The writer is a former professional seafarer, having stood bridge watches for eight years and served as navigating officer for two of those. He was also for some of those years an RYA-qualified sailing instructor.
The good thing is that the curtain twitchers haven't managed to get their hands on stopping people from taking jolly big boats out to sea with no experience, and to suffer even death from their stupidity, or to come back having enjoyed it.
The Boatmaster is the legal certificate that lets you carry passengers for money and such like, Yachtmaster being a very well regarded voluntary certification, that lets you skip some of the Boatmaster exams but doesn't have any legal status AFAIK.
The fraud is wrong of course, but that 29 year old had planned on renting a yacht with her false certificate and heading out to sea. The DNA , photo and swabs are probably to make sure she doesn't try anything exciting without proper supervision and controls in place. Yes I know it was a wrong thing to do, but recently mostly anything is.
Bottom Line analysis
OK, The lady committed fraud and forgery at the very least. Both are considered to be serious crimes. The fact that nothing bad happened as a result is really irrelevant. She still committed those acts against the charter company. They should have followed due dilligence and validated her certification... I assume there is some method to do so. If not, they certainly need to establish an ability to check the certification. It's not that hard with the technology available today. A phone call or an online check would verify that CERT#51745 belongs to Bill Smith, a 5'11" caucasian with brown hair and blue eyes, rather than some dame with a big rack.
Did they over-react by using the manpower to pursue an 8 month investigation??? Probably, but as stated by someone else there is a "perceived value" associated with the certification. If there really is an ongoing issue with forgeries, that will discredit the merit of that certification.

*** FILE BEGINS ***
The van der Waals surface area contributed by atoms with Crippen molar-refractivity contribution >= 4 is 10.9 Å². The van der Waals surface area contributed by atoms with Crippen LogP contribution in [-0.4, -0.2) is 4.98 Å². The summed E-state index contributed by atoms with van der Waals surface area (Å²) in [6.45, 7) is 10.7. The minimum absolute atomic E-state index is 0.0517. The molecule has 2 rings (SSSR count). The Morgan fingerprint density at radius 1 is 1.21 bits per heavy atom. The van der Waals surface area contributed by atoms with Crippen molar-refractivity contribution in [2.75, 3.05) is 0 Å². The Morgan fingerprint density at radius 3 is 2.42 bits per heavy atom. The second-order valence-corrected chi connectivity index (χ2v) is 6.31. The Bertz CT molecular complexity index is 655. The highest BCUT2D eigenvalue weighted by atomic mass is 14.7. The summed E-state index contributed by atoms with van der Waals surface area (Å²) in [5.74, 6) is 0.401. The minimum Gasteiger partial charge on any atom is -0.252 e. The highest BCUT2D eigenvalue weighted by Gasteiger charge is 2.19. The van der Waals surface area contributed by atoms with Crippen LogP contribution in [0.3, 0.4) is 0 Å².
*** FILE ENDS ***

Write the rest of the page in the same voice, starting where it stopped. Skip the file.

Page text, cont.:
I think they were rather fair overall... no real harm came, so she just got a slap on the wrist, along with having her identity positively logged to make it clear to her that she can't get away with this again. End result, the MCA shows that they take care to protect the value of their certifications.
Was the DNA sample necessary or legally attained? That's questionable, but if she refused, they would simply proceed with pressing charges to the full extent of the law, then obtain the DNA sample while she was incarcerated.
Personally, if I attempted to attain a charter and they said I didn't have the certifications they required, I'd simply take my business elsewhere... as mentioned, it's not that hard to get a charter if you know the difference between a halyard and an anchor.
Dorset for sure.
This was Dorset where even living is punishable by death. We have a nice few speed cameras sorting out the evil motorists freeing police time for pursuing other serious criminals, such as the boating fraternity.
They do actually make up offences down here liberally applying the law as they see fit. An acquaintance, passenger in a crashed car, got "done" for "refusing to provide" a breath test even though he was not driving and was in asthma attack mode brought about by shock. Solicitors said it would be thrown out but not down here! Guilty as charged. This woman would have been threatened with court and, being Dorset, probably capital punishment for piracy, but would have been given the option of accepting a nice caution to admit she had been naughty. They don't actually point out that the caution is the same in the eyes of the law as going to court and pleading guilty.